Leaving the Scene of an Accident with Property Damage
When people hear the expression “hit and run,” it is often construed as running into another car on the road and driving away. While that is true, the law actually applies to a wider range of behavior. For example, if you are driving and run into a telephone pole or a mailbox and do not stop, you have committed a hit and run. Or, if you hit a car in a parking lot while the driver is not in the car, leaving the scene would also count as a hit and run. In these situations, you may not leave the scene. You are required to stop, contact the police, and provide your personal information.
Chapter 90, section 24(2)(a) criminalizes leaving the scene of an accident that resulted in damage to another vehicle or property. The statute requires that the driver not only stop at the scene of the accident, but also to provide his name, address, and vehicle registration number to the other driver or a police officer at the scene. The purpose of this requirement is to make it easy to identify the individual responsible for the accident. You do not comply with the law by stopping away from the scene or providing your information at a later date.
In order to convict an individual of leaving the scene of an accident that resulted in property damage, the prosecutor must prove five elements beyond a reasonable doubt:
First, that the defendant operated a motor vehicle.
Second, that the defendant operated the vehicle on a public street or way. This means any street or area to which the public has access.
Third, that while the defendant was operating the vehicle, he or she caused damage to another vehicle or property either by colliding with it or in some other way. The degree of damage caused is not relevant, unless it was so small as to not give the defendant notice that he or she had actually damaged any property.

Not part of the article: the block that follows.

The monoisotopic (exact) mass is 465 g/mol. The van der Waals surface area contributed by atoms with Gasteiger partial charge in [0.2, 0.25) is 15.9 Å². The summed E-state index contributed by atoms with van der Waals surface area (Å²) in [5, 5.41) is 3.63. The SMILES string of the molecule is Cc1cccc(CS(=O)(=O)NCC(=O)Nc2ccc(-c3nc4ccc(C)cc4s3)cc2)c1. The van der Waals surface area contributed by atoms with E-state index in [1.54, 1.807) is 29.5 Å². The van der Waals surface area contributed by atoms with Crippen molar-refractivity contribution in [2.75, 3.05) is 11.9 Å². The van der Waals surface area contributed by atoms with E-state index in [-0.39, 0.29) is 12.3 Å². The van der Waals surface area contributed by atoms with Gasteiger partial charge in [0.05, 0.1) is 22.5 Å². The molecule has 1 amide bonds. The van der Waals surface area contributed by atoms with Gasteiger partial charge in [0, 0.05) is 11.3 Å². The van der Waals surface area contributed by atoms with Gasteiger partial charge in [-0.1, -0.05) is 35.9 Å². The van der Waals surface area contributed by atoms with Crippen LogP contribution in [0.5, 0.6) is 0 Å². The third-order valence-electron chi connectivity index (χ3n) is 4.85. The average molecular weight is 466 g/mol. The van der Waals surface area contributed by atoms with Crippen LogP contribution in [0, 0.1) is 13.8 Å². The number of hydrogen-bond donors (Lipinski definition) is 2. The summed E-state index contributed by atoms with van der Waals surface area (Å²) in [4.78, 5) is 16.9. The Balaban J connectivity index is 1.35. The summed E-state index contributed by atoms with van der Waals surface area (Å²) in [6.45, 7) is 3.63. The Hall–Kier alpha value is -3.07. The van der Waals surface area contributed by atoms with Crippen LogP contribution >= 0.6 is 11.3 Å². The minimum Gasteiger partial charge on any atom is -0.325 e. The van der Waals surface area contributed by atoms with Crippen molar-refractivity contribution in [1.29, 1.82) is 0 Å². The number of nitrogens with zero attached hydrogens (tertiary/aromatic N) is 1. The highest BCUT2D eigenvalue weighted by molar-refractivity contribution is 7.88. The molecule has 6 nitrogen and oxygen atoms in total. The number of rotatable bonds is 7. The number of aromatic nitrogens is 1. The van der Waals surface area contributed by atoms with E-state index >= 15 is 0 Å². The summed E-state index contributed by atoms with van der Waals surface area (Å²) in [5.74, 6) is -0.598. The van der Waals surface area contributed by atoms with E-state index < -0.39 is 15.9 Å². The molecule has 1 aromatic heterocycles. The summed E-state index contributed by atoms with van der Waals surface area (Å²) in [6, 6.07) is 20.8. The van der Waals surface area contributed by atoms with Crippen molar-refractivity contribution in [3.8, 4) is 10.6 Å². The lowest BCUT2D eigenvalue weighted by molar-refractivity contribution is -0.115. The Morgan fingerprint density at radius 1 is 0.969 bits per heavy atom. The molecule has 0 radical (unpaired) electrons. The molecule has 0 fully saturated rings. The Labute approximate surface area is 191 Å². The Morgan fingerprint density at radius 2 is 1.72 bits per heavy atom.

Fourth, that the defendant knew that he or she had collided with another’s property or had caused damage to another’s property.
Fifth, that after causing the damage, the defendant did not stop and provide his or her name, home address, and the vehicle’s registration number. The defendant must give this information to either the individual whose property was damaged or to a police officer at the scene of the accident.
Punishment for a conviction ranges from a fine of $20 to $250, and imprisonment for 2 weeks to 2 years, or both for a first offense. In addition, a 60-day license suspension is imposed. These penalties increase for second and subsequent offenses.
If you are charged with leaving the scene of an accident, you should take these charges seriously. You want to avoid the penalty of a conviction, and it is also important to protect your record. Losing your license will dramatically impact your daily life, and having a conviction on your record could affect future job applications, naturalization and immigration status, and professional license applications. The best way to fight these charges is to have an experienced criminal defense attorney assist you.
At the law firm of Altman & Altman, we have a team of expert criminal defense attorneys who are ready to represent you and get you the best result possible. Our attorneys are experienced and dedicated to our clients. We will investigate your case, devise a defense strategy aimed at achieving your goals, and then we will advocate for your interests in court.
We have offices in Boston and Cambridge, allowing us to serve clients throughout the greater Boston area. We are also available to meet with our clients at any other convenient location. Call us today for a free consultation to discuss the specifics of your case and your options going forward.